Keeladi excavation site

The recent announcement of the TNAD – Tamil Nadu Archaeological Department stated that the cultural deposits unearthed at Keeladi, Sivagangai district can be dated to a period in 3rd century BC. However, samples sent to US for carbon dating say that the artifacts are much more older. They may be 300 years older than they believe. This can be a major turning point in the cultural historiography of Sangam literature. It is the second urbanization that happened in the Vaigai river simultaneously as it happened in the Gangetic plains. The first happened on the banks of Indus river.

The first 3 excavations were done by the Indian Archaeological team. The 4th excavation was done by the TNAD. The department released its report on 20th September 2019. The findings of the report as follows

  • The findings push back the the date of Tamil – Brahmi script to another century.
  • The civilians of the settlement learned writing around 6th century BC
  • They had used animals predominantly for agriculture.
  • the water containers and cooking vessels were shaped out of local raw materials.

Findings of the archaeological team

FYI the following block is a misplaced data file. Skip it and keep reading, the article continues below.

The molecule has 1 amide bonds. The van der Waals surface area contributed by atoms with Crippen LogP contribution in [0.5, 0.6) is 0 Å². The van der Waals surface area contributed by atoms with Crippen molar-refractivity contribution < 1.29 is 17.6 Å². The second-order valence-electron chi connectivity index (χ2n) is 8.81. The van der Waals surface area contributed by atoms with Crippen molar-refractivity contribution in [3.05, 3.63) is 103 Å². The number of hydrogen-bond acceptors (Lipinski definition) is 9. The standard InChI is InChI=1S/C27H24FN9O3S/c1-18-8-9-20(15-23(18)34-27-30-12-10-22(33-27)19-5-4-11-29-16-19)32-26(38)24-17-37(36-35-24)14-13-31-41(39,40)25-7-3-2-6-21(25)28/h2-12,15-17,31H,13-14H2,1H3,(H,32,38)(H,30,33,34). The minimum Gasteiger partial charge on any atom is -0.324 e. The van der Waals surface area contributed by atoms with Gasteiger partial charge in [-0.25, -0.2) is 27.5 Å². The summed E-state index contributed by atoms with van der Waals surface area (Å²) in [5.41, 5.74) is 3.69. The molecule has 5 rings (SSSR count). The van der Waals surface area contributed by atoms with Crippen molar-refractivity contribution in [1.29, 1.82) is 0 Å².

The team dug out 48 square pits. It included skeletal tools, roof tiles, brick walls, pottery, iron Vel, Tamil – Brahmi letter etched plates. The place was under the rule of the Pandyan dynasty.


The buildings depict the fact that it was a well – developed city. The excavation has disproved the fact that there were no buildings in Sangam period. The buildings had sewage canal facility. They were made of ceramic tubes. They were built using bricks. They also had ring wells attached to them to store enough water.


The arretine and rouletted type ceramic pots unearthed prove that they had business connections with the Roman empire. The archaeologists also found black and red parchment fragments. Apart from this, the sites also had red papillae, white colored black and reddish pitted pieces.


There were marbles, sponges, green yellow glass beads found in the site. It also had copper sheets of wire, elephant tusks. Other rare artifacts obtained from the site were terracotta stamps, firefly toys, stylus, diaphragm ties.


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